D.C. Council Chairman Phil Mendelson (D) announces the council's lawsuit against the District's mayor and chief financial officer Thursday. He is flanked to the left by lawyers Brian Netter and Karen L. Dunn, who are representing the council pro bono. (Mike DeBonis)

LAWYERS REPRESENTING the D.C. Council in its bid for budget autonomy have unearthed new research on the city’s history of home rule that promises interesting arguments when the case is heard by a federal appeals court in the fall. Whether the council will prevail in this internecine court fight with the mayor and the city’s chief fiscal officer remains to be seen. But the council and its attorneys certainly deserve credit for sparing no effort in trying to win this basic right for D.C. citizens.

At issue is a charter amendment passed by the council and ratified last year by D.C. voters that would change the budget process so that the city could spend local monies without a congressional appropriation. Mayor Vincent C. Gray (D) and the District’s chief financial officer, Jeffrey S. DeWitt, refused to abide by the amendment, citing advice from D.C. Attorney General Irvin B. Nathan that it was illegal and could expose the city and its employees to criminal and civil liability.

U.S. District Court Judge Emmet G. Sullivan agreed with Mr. Nathan’s position that only Congress could change the budget process, pointing to the legislative history of the 1973 Home Rule Act and a key passage that says nothing in the act “shall be construed as making any change in existing law, regulation, or basic procedure and practice” with regard to congressional approval of the District’s budget. But, as The Post’s Mike DeBonis reported, the council’s pro bono lawyers, Karen L. Dunn and Brian D. Netter, delved deeper into the legislative history for what they say is evidence that Congress aimed to leave the door open for the city to amend its budget process.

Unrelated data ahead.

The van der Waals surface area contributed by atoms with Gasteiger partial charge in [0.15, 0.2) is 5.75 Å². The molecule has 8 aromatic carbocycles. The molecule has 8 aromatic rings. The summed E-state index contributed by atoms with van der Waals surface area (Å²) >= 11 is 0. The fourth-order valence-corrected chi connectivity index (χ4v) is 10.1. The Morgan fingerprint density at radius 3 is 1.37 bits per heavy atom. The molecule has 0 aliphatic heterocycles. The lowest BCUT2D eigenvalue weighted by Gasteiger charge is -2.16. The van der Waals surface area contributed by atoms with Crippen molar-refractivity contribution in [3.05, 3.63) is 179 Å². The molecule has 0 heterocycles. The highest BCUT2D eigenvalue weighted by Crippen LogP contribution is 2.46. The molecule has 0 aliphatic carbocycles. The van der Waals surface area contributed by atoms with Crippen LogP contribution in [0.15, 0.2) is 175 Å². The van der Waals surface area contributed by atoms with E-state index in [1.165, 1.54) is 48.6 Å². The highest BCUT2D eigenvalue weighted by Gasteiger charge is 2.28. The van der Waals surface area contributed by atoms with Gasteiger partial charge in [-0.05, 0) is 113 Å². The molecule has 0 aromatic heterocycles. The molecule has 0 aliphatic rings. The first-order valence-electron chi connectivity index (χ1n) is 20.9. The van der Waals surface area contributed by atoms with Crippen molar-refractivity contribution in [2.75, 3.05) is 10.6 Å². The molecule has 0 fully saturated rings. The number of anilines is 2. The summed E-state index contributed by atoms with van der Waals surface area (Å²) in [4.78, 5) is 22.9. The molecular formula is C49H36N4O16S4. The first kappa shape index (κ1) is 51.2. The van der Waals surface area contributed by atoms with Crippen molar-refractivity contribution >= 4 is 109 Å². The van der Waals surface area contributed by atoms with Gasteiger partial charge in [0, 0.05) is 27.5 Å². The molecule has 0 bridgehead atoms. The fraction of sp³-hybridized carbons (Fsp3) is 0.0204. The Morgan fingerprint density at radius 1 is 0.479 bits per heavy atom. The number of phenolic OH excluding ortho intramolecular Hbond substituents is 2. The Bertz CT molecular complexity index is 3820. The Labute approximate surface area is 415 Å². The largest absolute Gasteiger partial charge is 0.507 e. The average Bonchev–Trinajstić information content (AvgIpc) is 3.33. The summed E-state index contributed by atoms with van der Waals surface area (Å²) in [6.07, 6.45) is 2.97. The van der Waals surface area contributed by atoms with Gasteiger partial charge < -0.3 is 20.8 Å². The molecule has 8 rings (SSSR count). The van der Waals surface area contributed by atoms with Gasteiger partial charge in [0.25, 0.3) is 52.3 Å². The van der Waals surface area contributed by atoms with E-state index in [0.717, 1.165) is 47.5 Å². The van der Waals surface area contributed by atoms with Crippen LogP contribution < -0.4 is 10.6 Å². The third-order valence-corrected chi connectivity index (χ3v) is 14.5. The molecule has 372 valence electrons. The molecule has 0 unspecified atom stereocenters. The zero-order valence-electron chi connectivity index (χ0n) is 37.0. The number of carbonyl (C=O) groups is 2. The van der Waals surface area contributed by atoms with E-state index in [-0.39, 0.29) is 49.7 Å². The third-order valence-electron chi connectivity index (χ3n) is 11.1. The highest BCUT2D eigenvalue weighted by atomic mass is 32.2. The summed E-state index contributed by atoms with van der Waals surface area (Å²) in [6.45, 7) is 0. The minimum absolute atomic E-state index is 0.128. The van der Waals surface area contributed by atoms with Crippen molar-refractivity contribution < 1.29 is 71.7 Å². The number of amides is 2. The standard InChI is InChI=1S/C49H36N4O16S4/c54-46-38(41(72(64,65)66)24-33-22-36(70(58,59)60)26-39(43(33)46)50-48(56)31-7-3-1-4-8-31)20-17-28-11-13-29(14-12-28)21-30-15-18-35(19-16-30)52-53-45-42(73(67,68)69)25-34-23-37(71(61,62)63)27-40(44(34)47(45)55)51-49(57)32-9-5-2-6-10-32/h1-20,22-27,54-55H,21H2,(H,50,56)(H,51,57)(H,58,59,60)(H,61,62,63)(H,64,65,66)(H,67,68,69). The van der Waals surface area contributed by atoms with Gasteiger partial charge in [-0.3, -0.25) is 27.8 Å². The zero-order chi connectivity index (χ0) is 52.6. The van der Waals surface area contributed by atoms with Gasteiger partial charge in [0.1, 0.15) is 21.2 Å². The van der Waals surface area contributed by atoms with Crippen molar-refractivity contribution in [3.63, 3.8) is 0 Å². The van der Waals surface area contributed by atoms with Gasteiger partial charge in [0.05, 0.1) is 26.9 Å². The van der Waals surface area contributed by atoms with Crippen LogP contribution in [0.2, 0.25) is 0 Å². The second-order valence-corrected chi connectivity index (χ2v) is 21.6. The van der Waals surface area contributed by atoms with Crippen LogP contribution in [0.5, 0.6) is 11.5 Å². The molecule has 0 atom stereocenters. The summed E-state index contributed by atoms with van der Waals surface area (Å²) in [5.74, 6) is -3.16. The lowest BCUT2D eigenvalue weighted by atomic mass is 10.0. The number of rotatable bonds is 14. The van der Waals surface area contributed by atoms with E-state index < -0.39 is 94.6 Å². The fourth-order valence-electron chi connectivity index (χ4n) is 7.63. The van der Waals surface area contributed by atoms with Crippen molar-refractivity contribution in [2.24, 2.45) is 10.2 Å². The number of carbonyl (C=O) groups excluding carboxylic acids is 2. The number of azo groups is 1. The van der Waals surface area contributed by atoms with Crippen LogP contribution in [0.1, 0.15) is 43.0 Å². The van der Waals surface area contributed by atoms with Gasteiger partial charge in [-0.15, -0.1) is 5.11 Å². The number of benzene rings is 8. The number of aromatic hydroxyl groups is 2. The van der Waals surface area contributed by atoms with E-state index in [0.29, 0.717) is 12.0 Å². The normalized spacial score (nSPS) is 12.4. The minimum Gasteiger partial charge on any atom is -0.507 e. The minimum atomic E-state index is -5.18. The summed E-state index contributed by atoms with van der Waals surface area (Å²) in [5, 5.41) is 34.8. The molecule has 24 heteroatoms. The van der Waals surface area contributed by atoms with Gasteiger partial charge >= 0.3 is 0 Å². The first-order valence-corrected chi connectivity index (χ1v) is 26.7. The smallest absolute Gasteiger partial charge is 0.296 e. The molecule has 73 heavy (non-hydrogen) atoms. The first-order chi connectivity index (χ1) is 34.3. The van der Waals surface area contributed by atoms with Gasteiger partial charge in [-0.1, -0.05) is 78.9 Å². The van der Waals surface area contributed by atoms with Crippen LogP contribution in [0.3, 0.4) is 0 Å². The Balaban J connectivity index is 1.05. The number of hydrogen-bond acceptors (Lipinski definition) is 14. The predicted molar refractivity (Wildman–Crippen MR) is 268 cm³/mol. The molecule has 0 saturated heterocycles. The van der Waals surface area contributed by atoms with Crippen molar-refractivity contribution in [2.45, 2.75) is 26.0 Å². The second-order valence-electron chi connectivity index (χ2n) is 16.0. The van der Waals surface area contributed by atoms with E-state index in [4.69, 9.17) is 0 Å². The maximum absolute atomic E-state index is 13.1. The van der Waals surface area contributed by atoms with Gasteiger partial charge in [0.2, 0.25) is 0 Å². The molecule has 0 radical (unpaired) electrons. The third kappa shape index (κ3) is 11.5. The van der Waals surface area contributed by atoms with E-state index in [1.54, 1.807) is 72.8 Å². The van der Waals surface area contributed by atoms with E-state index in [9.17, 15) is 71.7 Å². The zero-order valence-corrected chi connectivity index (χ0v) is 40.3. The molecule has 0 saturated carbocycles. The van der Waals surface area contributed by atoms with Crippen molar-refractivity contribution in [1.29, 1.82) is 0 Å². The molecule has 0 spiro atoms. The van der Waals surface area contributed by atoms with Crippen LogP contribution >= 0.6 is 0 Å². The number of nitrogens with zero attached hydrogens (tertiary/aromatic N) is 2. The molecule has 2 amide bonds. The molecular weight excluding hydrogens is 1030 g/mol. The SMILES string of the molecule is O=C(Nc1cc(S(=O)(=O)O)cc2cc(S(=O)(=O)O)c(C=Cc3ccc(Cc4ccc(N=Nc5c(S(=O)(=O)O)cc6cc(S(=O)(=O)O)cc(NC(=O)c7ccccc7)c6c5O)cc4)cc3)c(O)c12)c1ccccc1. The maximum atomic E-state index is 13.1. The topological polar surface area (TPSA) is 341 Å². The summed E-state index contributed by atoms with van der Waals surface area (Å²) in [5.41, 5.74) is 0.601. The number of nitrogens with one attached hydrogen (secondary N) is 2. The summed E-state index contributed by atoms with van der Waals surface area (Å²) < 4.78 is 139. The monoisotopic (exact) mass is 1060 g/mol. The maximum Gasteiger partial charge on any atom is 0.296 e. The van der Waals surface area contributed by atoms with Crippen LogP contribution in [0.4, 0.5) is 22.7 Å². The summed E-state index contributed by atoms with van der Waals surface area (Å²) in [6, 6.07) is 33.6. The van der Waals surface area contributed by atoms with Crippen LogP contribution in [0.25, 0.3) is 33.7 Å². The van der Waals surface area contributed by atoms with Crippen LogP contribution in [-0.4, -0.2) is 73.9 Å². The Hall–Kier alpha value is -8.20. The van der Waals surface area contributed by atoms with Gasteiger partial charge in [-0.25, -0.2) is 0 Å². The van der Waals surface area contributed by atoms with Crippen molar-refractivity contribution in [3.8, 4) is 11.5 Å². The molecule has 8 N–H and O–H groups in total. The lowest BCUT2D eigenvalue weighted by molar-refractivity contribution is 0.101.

Buttressing that argument is an amicus brief filed by former members of Congress and congressional staffers who were involved in the drafting and passage of the D.C. Home Rule Act. “In the face of competing proposals, the House ultimately passed a compromise bill that did not provide the District with immediate control over its budget, but did grant the District broad power to amend its own Charter, including the budgetary provision,” reads the brief filed by former representatives Ronald Dellums, Fortney “Pete” Stark and Donald Fraser and former Capitol Hill staffers. Some notable legal names — former attorney general Peter J. Nickles, Yale law professor William Eskridge Jr. and several former presidents of the D.C. Bar — also filed briefs in support of the council’s position.

Whichever way the court decides, the cause of budget autonomy will have been strengthened. A win by the council would bring immediate relief if, as we would hope, there is no appeal from the administration. A loss would put renewed pressure on the leaders in Congress from both parties who say they favor budget autonomy to make it a reality.